“When despair for the world grows in me
and I wake in the night at the least sound
in fear of what my life and my children’s lives may be,
I go and lie down where the wood drake
rests in his beauty on the water, and the great heron feeds.
I come into the peace of wild things
who do not tax their lives with forethought
of grief. I come into the presence of still water.
And I feel above me the day-blind stars
waiting with their light. For a time
I rest in the grace of the world, and am free.”
Fear. Anxiety. Despair.
Have you been feeling any of these recently? I’ve seen and heard enough in everyday life and in the news encouraging and exacerbating these emotions lately. And it’s all too easy for me to numb these feelings out by getting busy and staying busy.
So I went on a much anticipated two week vacation to California, where I could slow down and immerse myself in nature and spend time with loved ones. A time to get away from doing and enjoy being.
And it was amazing how I could exchange busy-at-work with busy-at-vacationing.
Driving from one place to another, hiking this trail and that, photographing this fantastic scene and then the next, and then the next. Loving every minute of it, and exhausted at the end of every day.
Still, in the background it was there. Fear. Anxiety. Despair. Would I make my plane? Would my daughter get lost on her way to meet us? Would our car careen over the edge of the cliff on the narrow, winding coastal roads? Would a bear surprise me on a walk outside alone at night in the Sierra Nevada Mountains? Will the political election not turn out to my liking, causing life as I know it to be ruined forever? (Yes, even far removed from civilization, politics could still creep into my thoughts and onto my television screen.)
One of the gifts of the Pathwork teachings is that it has raised my awareness about the background noise in my head. I am better about spotting the ways in which I engage in defending against my desire to control my surroundings and the underlying fear of the powerlessness inherent in being human.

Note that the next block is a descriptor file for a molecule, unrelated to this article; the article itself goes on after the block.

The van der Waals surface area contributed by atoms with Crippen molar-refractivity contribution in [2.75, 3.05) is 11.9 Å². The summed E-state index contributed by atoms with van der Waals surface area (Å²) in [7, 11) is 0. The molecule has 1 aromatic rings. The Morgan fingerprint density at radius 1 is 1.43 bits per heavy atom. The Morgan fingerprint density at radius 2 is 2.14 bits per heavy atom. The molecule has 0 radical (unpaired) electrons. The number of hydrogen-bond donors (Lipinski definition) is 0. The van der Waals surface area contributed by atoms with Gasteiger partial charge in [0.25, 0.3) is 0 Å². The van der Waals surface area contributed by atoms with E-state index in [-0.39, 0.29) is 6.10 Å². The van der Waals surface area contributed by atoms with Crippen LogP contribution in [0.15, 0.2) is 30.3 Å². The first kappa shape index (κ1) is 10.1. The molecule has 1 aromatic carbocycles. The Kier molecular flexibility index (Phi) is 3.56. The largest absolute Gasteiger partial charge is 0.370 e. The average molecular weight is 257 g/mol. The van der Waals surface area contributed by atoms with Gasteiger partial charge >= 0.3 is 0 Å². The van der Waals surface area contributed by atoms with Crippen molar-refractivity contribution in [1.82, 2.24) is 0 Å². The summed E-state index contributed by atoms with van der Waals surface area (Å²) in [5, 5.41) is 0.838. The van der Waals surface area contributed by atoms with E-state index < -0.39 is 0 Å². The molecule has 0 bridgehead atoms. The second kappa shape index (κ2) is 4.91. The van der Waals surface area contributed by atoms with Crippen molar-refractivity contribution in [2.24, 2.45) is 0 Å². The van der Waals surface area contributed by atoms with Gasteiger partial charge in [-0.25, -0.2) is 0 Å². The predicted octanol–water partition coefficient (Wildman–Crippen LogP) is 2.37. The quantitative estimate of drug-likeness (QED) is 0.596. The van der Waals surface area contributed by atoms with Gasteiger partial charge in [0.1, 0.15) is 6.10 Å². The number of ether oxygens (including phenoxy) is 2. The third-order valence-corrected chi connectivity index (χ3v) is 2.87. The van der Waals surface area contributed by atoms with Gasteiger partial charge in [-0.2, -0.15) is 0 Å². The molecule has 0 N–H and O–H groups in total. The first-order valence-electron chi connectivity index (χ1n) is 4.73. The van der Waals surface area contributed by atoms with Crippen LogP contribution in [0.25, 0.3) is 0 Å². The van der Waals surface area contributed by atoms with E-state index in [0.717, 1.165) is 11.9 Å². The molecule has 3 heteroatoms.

And with that awareness I can make a different choice.
So somewhere on a relatively remote trail in Sequoia National Park, amidst the magnificence and grandeur of these sacred trees, we stopped, sat down and leaned up against a giant Sequoia, and just listened to the forest. I tuned into the powerfully grounded energy of these wise beings, the soft sunlight piercing through the forest canopy, the light breeze caressing my face, and the faint sound of a squirrel or chipmunk scurrying across the forest floor.
As Wendell Berry so eloquently says, I rested in the grace of the world, and was free.
These ancient Sequoia trees have survived thousands of years of sunshine and rain, drought and fire, insects and disease, and yes, political administration after political administration. And sunrise after sunrise, season after season, they continue to hold everything in their experience with equanimity. They are great teachers.
I am reminded that I can see everything, without really seeing anything at all. Until I stop, get quiet, and experience the deeper level of reality, I can never know the peace that is always here, in all circumstances. Without a connection to that ever present peace, I will live with an existential sense of fear and anxiety, even when outside circumstances don’t warrant it.
I am grateful for the Pathwork teachings, for they have taught me how to access that deeper level of reality. As I have become aware of all the obstacles I have erected that separate me from that reality, I have learned that I have a choice. I can return anytime I want.
But sometimes, I need the trees to remind me.
How do you access that peace that underlies all fear? Feel free to share your comments below!
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